Articles Tagged with domestic violence

DOMESTIC VIOLENCE IN LOS ANGELES (PREVENTING A FILED CASE)

With the recent Covid-19 (Coronavirus) pandemic, tensions are higher than ever. Quarantine, loss of work, social isolation, and all other stressors have created a perfect storm for emotional escalations. Some of these even turning physical. This has meant that domestic violence incidents have risen during the pandemic. 

Though law enforcement responds to every call, not every call is a legitimate instance of domestic violence. We know that many times calls are placed with the intention of reducing an escalation; however, law enforcement is quick to jump to conclusions. Most of the time they view these calls as legitimate and these situation as instances of domestic violence. That is when then conduct an arrest. 

Domestic violence, also referred to as domestic abuse, comes in many forms and may leave those accused facing criminal charges. Depending on how serious the incident was and other factors, you may be charged with a misdemeanor or felony offense. Misdemeanor charges are generally less serious than felony charges and result in penalties/punishment that is less harsh than with a felony conviction.

It is a crime under California’s domestic violence laws to harm, or threaten to harm a spouse, fellow parent, cohabitant, intimate partner, or even someone you are dating/have dated. Unfortunately, many people who are completely innocent are accused of domestic abuse every day. Even worse, if you are found guilty or “convicted” of domestic violence it can impact your reputation, family relationships, even your freedom. A criminal record is something you don’t want hanging over your head.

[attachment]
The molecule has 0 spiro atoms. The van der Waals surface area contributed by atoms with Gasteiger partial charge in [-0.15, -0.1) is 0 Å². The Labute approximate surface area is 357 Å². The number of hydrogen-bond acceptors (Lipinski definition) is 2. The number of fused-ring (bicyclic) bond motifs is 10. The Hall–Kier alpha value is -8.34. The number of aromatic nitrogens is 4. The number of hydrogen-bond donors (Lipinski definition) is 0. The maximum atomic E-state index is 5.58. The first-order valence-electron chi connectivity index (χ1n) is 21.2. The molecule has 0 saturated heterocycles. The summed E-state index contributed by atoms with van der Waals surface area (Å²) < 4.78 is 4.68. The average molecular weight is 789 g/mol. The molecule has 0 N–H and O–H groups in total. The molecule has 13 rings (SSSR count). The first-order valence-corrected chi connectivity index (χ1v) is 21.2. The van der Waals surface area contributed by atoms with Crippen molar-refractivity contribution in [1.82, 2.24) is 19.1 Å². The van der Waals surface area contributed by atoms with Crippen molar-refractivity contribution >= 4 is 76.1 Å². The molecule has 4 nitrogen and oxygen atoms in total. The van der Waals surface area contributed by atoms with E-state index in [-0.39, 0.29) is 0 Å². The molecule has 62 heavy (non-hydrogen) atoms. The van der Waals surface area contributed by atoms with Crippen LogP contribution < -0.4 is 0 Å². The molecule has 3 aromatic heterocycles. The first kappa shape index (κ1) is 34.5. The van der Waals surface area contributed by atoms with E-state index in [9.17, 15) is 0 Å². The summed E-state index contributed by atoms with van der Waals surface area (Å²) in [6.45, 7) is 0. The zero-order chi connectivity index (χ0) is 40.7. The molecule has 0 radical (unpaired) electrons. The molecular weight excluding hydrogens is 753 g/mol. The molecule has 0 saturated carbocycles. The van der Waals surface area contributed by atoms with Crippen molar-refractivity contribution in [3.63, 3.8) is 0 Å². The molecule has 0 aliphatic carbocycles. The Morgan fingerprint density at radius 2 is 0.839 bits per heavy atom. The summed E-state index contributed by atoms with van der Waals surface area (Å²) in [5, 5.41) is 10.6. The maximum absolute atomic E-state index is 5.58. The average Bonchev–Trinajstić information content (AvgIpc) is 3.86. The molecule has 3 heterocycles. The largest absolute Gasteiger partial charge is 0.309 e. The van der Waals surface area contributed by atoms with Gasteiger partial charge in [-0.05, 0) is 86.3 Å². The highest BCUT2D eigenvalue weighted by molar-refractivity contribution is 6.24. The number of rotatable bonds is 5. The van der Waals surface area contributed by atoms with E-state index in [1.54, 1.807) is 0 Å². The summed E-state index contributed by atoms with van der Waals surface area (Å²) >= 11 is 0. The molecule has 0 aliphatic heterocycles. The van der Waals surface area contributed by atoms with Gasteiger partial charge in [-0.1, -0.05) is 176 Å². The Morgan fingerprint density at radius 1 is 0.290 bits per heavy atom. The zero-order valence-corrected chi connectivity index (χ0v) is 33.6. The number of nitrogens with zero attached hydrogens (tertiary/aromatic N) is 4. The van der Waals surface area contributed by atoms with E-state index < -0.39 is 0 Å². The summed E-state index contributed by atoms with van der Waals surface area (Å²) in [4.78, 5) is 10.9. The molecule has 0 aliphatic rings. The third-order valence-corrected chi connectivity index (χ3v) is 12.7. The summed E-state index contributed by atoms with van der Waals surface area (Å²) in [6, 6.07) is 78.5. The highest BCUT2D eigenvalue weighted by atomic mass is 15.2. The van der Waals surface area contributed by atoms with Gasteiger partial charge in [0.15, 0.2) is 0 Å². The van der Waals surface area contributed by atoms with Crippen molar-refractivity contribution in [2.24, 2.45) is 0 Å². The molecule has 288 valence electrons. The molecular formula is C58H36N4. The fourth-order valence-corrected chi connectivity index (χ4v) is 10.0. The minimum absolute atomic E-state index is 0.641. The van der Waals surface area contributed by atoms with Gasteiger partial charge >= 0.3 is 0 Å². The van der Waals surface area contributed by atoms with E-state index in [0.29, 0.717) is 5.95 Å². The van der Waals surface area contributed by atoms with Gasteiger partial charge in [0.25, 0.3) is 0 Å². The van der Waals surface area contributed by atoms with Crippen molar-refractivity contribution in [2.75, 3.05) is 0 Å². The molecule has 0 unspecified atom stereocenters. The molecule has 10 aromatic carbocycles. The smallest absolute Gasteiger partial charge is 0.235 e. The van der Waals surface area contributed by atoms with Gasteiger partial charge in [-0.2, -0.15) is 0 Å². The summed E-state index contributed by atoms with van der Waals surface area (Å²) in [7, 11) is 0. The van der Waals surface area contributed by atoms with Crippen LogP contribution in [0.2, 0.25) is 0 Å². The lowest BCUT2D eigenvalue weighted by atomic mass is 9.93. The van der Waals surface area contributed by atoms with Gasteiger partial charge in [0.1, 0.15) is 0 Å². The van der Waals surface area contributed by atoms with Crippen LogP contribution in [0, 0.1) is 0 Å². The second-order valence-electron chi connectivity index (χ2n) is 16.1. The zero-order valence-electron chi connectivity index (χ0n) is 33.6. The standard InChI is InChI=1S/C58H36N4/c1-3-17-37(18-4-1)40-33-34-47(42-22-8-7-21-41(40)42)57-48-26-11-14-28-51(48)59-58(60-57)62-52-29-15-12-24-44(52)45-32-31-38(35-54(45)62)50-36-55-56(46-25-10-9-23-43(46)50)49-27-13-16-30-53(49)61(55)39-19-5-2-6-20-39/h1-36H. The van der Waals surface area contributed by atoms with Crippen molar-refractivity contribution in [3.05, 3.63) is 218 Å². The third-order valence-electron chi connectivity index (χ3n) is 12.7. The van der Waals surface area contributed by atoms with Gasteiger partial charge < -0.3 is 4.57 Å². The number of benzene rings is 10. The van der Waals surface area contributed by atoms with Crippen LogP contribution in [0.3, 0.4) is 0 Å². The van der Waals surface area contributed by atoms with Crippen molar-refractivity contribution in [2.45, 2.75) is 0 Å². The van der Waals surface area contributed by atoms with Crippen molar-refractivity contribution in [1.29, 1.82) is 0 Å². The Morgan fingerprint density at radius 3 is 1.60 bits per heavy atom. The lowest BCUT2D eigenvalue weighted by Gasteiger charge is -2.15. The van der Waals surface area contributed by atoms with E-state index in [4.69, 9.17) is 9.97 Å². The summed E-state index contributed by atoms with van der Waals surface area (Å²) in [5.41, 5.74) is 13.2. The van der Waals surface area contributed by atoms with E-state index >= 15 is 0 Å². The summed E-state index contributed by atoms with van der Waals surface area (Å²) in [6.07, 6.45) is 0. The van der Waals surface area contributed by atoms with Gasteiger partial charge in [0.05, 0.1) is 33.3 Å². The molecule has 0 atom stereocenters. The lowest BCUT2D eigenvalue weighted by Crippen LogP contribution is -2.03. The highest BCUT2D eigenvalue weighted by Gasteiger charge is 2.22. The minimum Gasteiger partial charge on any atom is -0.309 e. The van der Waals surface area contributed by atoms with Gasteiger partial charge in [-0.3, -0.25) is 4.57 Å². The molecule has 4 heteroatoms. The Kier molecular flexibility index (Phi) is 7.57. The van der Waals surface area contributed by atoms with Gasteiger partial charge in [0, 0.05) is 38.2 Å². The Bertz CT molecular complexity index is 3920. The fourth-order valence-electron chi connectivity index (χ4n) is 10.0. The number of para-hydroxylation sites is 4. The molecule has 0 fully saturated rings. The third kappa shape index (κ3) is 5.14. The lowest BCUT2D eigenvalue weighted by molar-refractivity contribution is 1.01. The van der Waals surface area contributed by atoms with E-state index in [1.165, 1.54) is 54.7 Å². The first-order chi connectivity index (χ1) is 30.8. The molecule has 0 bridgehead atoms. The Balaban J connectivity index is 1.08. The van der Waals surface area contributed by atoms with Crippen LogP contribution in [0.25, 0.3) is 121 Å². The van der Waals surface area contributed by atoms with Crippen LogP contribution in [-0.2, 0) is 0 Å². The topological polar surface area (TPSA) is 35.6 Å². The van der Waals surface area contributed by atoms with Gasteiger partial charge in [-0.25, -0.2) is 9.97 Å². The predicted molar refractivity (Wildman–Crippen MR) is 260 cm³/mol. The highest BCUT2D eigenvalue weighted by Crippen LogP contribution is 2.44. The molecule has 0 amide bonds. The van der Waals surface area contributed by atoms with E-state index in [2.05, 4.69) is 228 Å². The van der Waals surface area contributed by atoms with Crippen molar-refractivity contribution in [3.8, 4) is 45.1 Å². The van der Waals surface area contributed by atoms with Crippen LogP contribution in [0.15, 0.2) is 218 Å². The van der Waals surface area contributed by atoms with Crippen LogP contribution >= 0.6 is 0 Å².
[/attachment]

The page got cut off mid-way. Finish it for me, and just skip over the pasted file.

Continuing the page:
If you are convicted on domestic violence charges, other consequences may include payment of restitution to the victim, fines, loss of child custody rights, mandatory participation in domestic violence classes, jail time, and immigration consequences if you are not a citizen of the U.S.

In 2014, Los Angeles saw a significant jump in violent crime; in fact, it was up 14.3%, according to LAPD Chief Charlie Beck and Mayor Eric Garcetti in a January 12 news report at NBC4.

According to Beck and Garcetti, the biggest factor in the increase in violent crime was the rise in domestic violence cases. The mayor claims Los Angeles is safer than it has ever been, and that part of the reason for the unflattering statistics and increase in certain violent crimes is the fact that LA is growing. Property crime was down nearly 5% in 2014, and is the most common offense in the Los Angeles area.

The primary drivers for increases in violent crime include not only an increase in situations involving domestic violence, but the switch of some misdemeanor assaults to aggravated.

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